The second key finding was "what's driving tech investments?" And just to that point, 41% said operational performance is the number one thing, right? If you're a manufacturer, you buy raw materials, you ship finished goods. The more finished goods you ship in the same amount of time, the more profitable you are. So obviously, that should be driving the business.

But the second thing, and this carried over from last year, I think it was first thing last year, was cybersecurity. Imagine all this data, all this digital transformation, all these signals coming in. You better be worrying about cybersecurity and make sure you have a robust approach to that. And then, not surprisingly, across that ‘what's driving investments?’ is reducing operational costs. If any business is not looking at reducing operational costs and product costs, you're not doing your profitability any good.

Finally, the biggest takeaway, I think, is that over 51% of those surveyed are planning to increase their spending. Maybe that's where they're going to get cost savings so they can spend more on IT to grow faster. But I really found that interesting. That's a pretty big shift in manufacturers to increase spending by that much.

See also: Manufacturing is No. 1 in cyberattacks for third straight year. What can be done?

AM: Yeah, that is a big shift. They don't like to spend, and they have trouble finding the money to spend. So, what has changed? I mean, what has changed about their perception, their outlook, on this subject? Can you identify that?

SJ: Yeah. In fact, that was the first question I asked when the data came out. “Can somebody compare this to last year and tell me what the big differences were?” By and large, everybody was feeling strapped for time and resources more than last year. And there's all kinds of reasons for that because we haven't had any big disruptions. There hasn't been anything to point to why that. But last year, the two biggest things were lack of cross departmental collaboration and limited access to data. That goes back to the data silos, right? How do we get that? And I don't even know that some of those silos exist, even if I could get access to it.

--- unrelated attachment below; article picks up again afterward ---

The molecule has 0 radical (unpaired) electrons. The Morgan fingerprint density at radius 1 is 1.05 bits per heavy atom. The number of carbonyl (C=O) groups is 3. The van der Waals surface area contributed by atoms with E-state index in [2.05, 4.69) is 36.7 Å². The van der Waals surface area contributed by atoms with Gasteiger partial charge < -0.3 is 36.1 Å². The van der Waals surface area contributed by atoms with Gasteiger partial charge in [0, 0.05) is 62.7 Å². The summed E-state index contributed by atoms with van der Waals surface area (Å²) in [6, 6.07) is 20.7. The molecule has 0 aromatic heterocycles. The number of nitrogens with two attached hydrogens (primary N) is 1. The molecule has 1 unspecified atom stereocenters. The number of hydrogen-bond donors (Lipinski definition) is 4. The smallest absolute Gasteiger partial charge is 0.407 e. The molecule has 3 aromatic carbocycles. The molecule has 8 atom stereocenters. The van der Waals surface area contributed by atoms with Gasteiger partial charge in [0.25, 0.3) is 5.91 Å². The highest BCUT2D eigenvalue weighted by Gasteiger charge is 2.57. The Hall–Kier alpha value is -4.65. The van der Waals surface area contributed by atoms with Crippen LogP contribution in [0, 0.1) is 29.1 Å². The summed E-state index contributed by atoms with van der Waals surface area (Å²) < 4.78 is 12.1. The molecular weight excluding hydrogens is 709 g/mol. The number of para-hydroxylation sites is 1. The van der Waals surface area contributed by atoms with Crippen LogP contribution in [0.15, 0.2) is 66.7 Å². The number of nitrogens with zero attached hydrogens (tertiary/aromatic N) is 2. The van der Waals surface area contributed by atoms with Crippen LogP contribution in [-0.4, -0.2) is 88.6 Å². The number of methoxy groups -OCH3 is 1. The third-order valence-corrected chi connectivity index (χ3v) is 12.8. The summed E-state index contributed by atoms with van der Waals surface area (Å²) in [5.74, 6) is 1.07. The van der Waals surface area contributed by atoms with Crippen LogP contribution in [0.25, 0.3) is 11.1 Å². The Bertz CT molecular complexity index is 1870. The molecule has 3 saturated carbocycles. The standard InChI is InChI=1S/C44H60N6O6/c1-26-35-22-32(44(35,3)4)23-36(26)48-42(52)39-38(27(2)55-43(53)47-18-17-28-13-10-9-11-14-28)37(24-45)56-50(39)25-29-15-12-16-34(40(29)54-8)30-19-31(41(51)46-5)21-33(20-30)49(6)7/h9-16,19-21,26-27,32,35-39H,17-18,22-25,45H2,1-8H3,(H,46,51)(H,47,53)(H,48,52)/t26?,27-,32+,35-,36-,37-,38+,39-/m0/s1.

See also: Smart Industry to debut new technology series

But I was fascinated by the lack of collaboration because that's always been a problem. Collaboration is one of the biggest challenges as we grow and as we get even more distributed. But this year, the shift moved towards budgets and time. 31% said that they're more budget constrained than they were last year, and 27% said time. So, you know, time and money. Those are the big obstacles to moving forward

About the Author

Scott Achelpohl

I've come to Smart Industry after stints in business-to-business journalism covering U.S. trucking and transportation for FleetOwner, a sister website and magazine of SI’s at Endeavor Business Media, and branches of the U.S. military for Navy League of the United States. I'm a graduate of the University of Kansas and the William Allen White School of Journalism with many years of media experience inside and outside B2B journalism. I'm a wordsmith by nature, and I edit Smart Industry and report and write all kinds of news and interactive media on the digital transformation of manufacturing.